How does plastic waste actually get into the sea?
The fact that more and more waste is ending up in the oceans is no longer news to any of us. But what's so bad about plastic in the ocean and how does it actually get there?
About ⅔ of the earth's surface is covered with water. And these very seas are now among the dirtiest places in the world. You may have also heard that by 2050 there will be more plastic in the ocean than fish - if nothing is done to stop littering.
Why is plastic in the sea harmful?
Not only does the water quality suffer from the plastic, but especially the underwater world. And in the long term, we humans too.
Fish and other sea creatures often mistake plastic for food. For example, turtles mistake plastic bags for jellyfish and fish swallow small plastic particles because they mistake them for plankton. As a result, the animals not only starve. The indigestible parts damage the animals' stomachs and other internal organs.
The fact that the animals suffer so much should actually be reason enough to want to do something about plastic waste. However, some people only seem to really think about it when they learn that this type of waste disposal could also have consequences for themselves. The tiny plastic particles that the fish swallow are of course eaten when the fish are eaten and thus also enter our organism. It is not yet known what long-term consequences this may have. Nevertheless, we all know intuitively that it definitely can't be good for our bodies.
How does trash end up in the ocean?
80% of plastic waste enters the oceans via inflows from land.
Plastic bottles and packaging carelessly thrown away:
They are washed into the sea via canals and rivers.
The drains in our home:
No matter whether microparticles in toothpaste, shower gel or contact lens cleaner – sooner or later they all end up in the oceans.
Plastic particles from the washing machine:
Synthetic fiber textiles lose a lot of tiny fibers when washed. And because they are so small, they don't get stuck anywhere but end up in the ocean unhindered.
Plastic waste from open dumps is blown away by the wind and ends up in the ocean. Here we are not talking about isolated pieces of plastic, but about tons (!) of plastic waste.
This is actually obvious, but it's worth remembering at this point: the more plastic is produced and consumed, the more it ultimately ends up in the oceans.
The remaining 20% comes directly from shipping and fishing. Equipment such as fishing nets is sometimes deliberately disposed of in the sea. This not only leads to more plastic in the water but also to fish getting caught in these devices and dying.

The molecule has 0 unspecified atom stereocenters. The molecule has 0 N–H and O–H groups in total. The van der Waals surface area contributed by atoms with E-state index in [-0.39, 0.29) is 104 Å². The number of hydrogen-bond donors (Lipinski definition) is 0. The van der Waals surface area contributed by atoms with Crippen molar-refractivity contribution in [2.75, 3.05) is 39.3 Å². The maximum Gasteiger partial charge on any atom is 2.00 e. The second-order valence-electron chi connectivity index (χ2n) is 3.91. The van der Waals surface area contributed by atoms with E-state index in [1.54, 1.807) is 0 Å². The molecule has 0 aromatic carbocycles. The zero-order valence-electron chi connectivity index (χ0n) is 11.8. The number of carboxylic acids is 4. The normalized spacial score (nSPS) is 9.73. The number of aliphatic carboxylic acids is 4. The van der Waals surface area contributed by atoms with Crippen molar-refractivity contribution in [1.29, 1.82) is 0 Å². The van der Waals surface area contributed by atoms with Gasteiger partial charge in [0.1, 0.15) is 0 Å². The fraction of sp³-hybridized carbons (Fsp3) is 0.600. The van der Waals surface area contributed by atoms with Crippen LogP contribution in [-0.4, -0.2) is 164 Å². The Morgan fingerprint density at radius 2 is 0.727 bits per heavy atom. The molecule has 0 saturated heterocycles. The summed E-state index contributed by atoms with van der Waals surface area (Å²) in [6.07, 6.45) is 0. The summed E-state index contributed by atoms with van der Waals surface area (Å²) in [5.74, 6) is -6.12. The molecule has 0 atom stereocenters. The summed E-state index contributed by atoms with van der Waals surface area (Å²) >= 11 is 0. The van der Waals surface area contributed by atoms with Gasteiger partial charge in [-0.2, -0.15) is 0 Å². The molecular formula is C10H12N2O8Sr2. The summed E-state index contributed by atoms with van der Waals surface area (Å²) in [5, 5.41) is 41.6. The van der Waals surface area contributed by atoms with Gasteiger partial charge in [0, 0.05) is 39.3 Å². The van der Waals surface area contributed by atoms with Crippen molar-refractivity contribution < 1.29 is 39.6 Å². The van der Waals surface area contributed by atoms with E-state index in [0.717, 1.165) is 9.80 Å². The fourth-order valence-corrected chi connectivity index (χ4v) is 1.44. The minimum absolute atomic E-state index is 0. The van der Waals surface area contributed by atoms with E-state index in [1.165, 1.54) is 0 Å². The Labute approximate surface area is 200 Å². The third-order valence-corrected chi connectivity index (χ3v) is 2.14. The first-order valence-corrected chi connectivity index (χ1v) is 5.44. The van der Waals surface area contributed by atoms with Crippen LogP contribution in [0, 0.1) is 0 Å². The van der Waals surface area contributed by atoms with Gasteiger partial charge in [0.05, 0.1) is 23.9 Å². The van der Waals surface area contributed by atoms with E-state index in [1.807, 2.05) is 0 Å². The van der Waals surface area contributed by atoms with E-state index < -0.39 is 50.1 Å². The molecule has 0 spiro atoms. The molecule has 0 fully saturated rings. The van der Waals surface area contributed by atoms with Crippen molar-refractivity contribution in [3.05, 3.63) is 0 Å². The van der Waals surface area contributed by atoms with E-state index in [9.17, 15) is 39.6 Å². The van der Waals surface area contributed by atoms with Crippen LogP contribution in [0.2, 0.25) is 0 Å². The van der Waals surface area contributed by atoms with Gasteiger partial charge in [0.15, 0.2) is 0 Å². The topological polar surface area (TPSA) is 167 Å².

How bad is the situation and how is the waste distributed in the oceans?
You can speak in different pictures: A truckload of plastic ends up in our oceans every minute. There are up to 46,000 pieces of plastic waste floating in every square kilometer of sea. Or to go back to our initial picture: by 2050 there will be more pieces of plastic floating in the sea than fish.
What we can see is just the tip of the iceberg. Because more than 70% of garbage sinks to the seabed. 15% floats on the surface and 15% washes up on shores. Therefore, the plastic in the sea cannot simply be fished out. In addition, in the worst case scenario, plastic only breaks down after several hundred years. Before that, the plastic breaks down into smaller and smaller particles and thus becomes microplastics.
In short: the situation is more than alarming.
What can we do?
As already indicated: garbage that is not produced does not end up in the sea. Unfortunately, we cannot (literally) solve the problem overnight.
It's even nicer to know that you can still do something about it yourself. By avoiding (plastic) waste. In this blog article you will find simple tips that you can use to reduce your plastic consumption in everyday life.
You can also make a positive contribution by helping to educate those around you. In this way you are helping more and more people become aware of the problem. For example, feel free to forward and share this post; I would be very happy about that.
If you liked this and would like to learn more about healthy eating, mindfulness or sustainability, check out many other exciting blog articles on these topics here .
My sources were:
Before I introduce you to body scan meditation, I would like to briefly explain what meditation actually is. Meditation is a mindfulness technique with which you can learn to direct your focus a...Read more
Summer is not just the high season for fruit. Some types of vegetables are only now shining in their full glory and have a much more intense aroma than during the rest of the year. Nevertheless, w...Read more
Before I introduce you to breathing meditation, I would like to briefly explain what meditation is. Meditation is a mindfulness technique with which you can learn to direct your focus and consc...Read more